(ORLANDO, Florida) – Doctors at the Orlando Health Cancer Institute are performing a new treatment for late-stage cancer that uses a patient’s own tumor cells as a way to fight their cancer. The treatment, called TIL therapy, helps patients battle melanoma, one of the most aggressive types of cancer that quickly spreads throughout the body. The treatment can offer a chance at survival for patients who have run out of options in fighting the deadly cancer.
“We resect a patient’s tumor, isolate the T Cells, expand it, proliferate it, give it additional medications to turn it on and make it more active, and it’s brought back to us as three or four bags of white fluid,” said Sajeve Thomas, MD, an oncologist and hematologist at the Orlando Health Cancer Institute. “We’re taking the T cells from a tumor and expanding them into a clone army. The number of cells we can produce is anywhere from a billion to 150 billion.”
Unlike other lengthy treatments, TIL therapy is administered in a single hospital admission. Doctors use that army of T cells to fight the tumor itself, and results can be drastic, shrinking tumors in a matter of weeks with no further treatments. In a clinical trial, tumors shrank or remained stable in four out of five patients, with significant results often evident within 90 days of treatment.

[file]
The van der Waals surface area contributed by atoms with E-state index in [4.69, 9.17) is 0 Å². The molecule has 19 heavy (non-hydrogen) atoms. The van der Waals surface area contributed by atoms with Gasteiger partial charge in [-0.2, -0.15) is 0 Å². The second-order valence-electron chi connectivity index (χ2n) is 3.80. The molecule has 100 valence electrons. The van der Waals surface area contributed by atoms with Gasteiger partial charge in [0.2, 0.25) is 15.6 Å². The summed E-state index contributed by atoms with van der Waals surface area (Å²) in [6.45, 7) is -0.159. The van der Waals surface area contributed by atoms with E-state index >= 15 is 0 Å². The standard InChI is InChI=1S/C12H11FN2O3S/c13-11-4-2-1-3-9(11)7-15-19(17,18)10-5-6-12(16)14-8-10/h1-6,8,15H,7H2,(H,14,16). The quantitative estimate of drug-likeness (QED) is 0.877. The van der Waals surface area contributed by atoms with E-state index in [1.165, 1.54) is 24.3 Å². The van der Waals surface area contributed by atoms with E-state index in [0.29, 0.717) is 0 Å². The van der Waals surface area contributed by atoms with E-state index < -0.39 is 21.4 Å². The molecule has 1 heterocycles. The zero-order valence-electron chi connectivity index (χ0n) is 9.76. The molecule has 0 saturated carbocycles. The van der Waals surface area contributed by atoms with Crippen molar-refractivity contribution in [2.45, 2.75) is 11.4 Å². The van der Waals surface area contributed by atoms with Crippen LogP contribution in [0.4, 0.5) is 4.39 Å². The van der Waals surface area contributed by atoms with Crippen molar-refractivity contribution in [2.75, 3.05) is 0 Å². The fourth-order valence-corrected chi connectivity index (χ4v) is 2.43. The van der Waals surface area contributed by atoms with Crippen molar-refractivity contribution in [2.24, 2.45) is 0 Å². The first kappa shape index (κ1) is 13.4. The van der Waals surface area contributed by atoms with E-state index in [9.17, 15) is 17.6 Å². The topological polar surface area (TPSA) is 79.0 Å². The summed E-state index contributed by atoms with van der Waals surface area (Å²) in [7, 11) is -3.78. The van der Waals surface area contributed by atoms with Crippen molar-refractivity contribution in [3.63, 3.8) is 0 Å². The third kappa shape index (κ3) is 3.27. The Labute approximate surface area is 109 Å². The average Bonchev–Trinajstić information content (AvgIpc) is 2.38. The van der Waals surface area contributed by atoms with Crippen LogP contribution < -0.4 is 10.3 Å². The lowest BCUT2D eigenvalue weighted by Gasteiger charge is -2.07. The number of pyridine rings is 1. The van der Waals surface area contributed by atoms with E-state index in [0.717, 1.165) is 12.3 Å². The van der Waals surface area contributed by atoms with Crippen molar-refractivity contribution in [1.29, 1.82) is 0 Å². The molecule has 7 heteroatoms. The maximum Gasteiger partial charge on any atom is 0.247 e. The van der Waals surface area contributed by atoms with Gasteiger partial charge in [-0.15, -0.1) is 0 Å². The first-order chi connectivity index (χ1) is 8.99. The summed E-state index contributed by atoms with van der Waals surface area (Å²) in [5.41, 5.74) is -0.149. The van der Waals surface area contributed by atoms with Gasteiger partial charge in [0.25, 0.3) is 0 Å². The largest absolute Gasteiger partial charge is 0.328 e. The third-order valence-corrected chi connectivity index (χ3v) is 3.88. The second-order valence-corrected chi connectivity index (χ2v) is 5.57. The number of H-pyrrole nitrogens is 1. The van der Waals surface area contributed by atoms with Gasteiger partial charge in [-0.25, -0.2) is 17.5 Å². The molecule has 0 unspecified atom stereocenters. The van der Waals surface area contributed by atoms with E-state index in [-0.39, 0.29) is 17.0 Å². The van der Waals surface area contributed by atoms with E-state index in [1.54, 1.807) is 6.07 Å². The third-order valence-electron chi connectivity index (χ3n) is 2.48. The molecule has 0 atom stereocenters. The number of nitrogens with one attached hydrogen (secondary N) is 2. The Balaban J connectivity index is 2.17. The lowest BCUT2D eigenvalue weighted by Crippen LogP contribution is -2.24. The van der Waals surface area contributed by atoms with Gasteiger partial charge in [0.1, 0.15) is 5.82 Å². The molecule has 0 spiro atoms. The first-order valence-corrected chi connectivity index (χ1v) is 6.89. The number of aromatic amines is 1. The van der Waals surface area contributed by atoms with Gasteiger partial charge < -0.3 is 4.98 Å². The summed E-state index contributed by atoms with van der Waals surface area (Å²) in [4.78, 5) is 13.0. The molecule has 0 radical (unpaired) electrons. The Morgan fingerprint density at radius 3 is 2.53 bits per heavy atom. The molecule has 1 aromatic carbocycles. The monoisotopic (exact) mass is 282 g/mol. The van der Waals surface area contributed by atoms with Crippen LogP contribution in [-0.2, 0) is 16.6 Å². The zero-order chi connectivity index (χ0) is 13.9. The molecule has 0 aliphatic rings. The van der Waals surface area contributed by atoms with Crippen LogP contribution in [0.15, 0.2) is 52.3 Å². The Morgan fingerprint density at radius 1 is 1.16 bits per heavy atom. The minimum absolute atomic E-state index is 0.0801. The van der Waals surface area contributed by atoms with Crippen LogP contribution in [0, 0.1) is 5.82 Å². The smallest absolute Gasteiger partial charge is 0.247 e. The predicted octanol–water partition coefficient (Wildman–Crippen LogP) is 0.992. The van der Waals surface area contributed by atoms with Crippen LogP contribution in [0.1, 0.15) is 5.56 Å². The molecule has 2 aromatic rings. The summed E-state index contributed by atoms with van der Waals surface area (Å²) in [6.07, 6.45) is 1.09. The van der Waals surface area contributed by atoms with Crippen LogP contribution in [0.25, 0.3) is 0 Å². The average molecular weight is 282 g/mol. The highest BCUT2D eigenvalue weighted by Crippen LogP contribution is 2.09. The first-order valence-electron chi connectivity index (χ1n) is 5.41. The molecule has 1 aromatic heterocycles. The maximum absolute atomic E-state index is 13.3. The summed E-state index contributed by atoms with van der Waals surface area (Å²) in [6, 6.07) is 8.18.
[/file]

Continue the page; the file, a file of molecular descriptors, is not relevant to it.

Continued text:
“When patients respond well to the treatment, you can see those tumors melt down on the first CAT scan,” Thomas said. “And their responses can continue to regress over time. With one patient, I remember walking in and looking at a tumor in her lung and by her kidney and saw them shrink by more than 50 percent. In her most current scans, tumors are nonexistent. That’s exciting. We’re helping patients in their fight to try and beat back cancer.”
Researchers are working to expand TIL therapy for use in fighting other types of cancer, with trials ongoing in patients with lung, cervical and head and neck cancers. With continued development, they’re hoping it will soon be a first-line course of treatment for those with late-stage cancers.